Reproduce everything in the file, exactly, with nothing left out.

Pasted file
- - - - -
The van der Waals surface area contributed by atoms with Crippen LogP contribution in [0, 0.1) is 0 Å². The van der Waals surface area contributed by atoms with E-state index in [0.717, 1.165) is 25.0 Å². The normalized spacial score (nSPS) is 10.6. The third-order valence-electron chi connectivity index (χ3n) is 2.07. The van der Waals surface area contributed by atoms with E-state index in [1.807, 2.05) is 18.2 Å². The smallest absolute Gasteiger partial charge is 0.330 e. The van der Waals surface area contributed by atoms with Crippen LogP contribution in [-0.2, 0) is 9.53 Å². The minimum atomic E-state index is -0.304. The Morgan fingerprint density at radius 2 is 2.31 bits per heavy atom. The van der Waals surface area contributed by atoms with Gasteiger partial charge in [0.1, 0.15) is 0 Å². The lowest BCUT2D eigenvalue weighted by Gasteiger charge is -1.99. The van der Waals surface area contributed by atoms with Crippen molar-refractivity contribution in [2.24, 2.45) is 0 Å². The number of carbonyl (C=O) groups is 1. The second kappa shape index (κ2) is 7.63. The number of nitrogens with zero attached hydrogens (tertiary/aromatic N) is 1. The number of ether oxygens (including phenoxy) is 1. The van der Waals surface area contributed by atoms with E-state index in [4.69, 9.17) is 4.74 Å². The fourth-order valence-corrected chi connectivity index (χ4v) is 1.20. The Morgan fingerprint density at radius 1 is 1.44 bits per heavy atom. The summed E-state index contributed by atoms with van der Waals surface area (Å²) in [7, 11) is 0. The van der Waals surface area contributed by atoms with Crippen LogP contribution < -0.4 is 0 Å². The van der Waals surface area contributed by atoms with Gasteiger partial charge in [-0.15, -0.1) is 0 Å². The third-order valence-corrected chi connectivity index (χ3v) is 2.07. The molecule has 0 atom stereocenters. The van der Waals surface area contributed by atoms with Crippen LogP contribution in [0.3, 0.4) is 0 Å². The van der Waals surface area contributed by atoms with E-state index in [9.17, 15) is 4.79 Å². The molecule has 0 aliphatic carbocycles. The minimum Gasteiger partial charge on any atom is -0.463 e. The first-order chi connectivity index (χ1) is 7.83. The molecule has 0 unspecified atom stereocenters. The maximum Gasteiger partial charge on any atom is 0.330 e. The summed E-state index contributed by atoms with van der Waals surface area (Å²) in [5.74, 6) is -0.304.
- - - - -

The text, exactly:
The van der Waals surface area contributed by atoms with Crippen LogP contribution in [0, 0.1) is 0 Å². The van der Waals surface area contributed by atoms with E-state index in [0.717, 1.165) is 25.0 Å². The normalized spacial score (nSPS) is 10.6. The third-order valence-electron chi connectivity index (χ3n) is 2.07. The van der Waals surface area contributed by atoms with E-state index in [1.807, 2.05) is 18.2 Å². The smallest absolute Gasteiger partial charge is 0.330 e. The van der Waals surface area contributed by atoms with Crippen LogP contribution in [-0.2, 0) is 9.53 Å². The minimum atomic E-state index is -0.304. The Morgan fingerprint density at radius 2 is 2.31 bits per heavy atom. The van der Waals surface area contributed by atoms with Gasteiger partial charge in [0.1, 0.15) is 0 Å². The lowest BCUT2D eigenvalue weighted by Gasteiger charge is -1.99. The van der Waals surface area contributed by atoms with Crippen molar-refractivity contribution in [2.24, 2.45) is 0 Å². The number of carbonyl (C=O) groups is 1. The second kappa shape index (κ2) is 7.63. The number of nitrogens with zero attached hydrogens (tertiary/aromatic N) is 1. The number of ether oxygens (including phenoxy) is 1. The van der Waals surface area contributed by atoms with E-state index in [4.69, 9.17) is 4.74 Å². The fourth-order valence-corrected chi connectivity index (χ4v) is 1.20. The Morgan fingerprint density at radius 1 is 1.44 bits per heavy atom. The summed E-state index contributed by atoms with van der Waals surface area (Å²) in [7, 11) is 0. The van der Waals surface area contributed by atoms with Crippen LogP contribution < -0.4 is 0 Å². The van der Waals surface area contributed by atoms with Gasteiger partial charge in [-0.15, -0.1) is 0 Å². The third-order valence-corrected chi connectivity index (χ3v) is 2.07. The molecule has 0 atom stereocenters. The van der Waals surface area contributed by atoms with Crippen LogP contribution in [0.3, 0.4) is 0 Å². The van der Waals surface area contributed by atoms with E-state index in [9.17, 15) is 4.79 Å². The molecule has 0 aliphatic carbocycles. The minimum Gasteiger partial charge on any atom is -0.463 e. The first-order chi connectivity index (χ1) is 7.83. The molecule has 0 unspecified atom stereocenters. The maximum Gasteiger partial charge on any atom is 0.330 e. The summed E-state index contributed by atoms with van der Waals surface area (Å²) in [5.74, 6) is -0.304.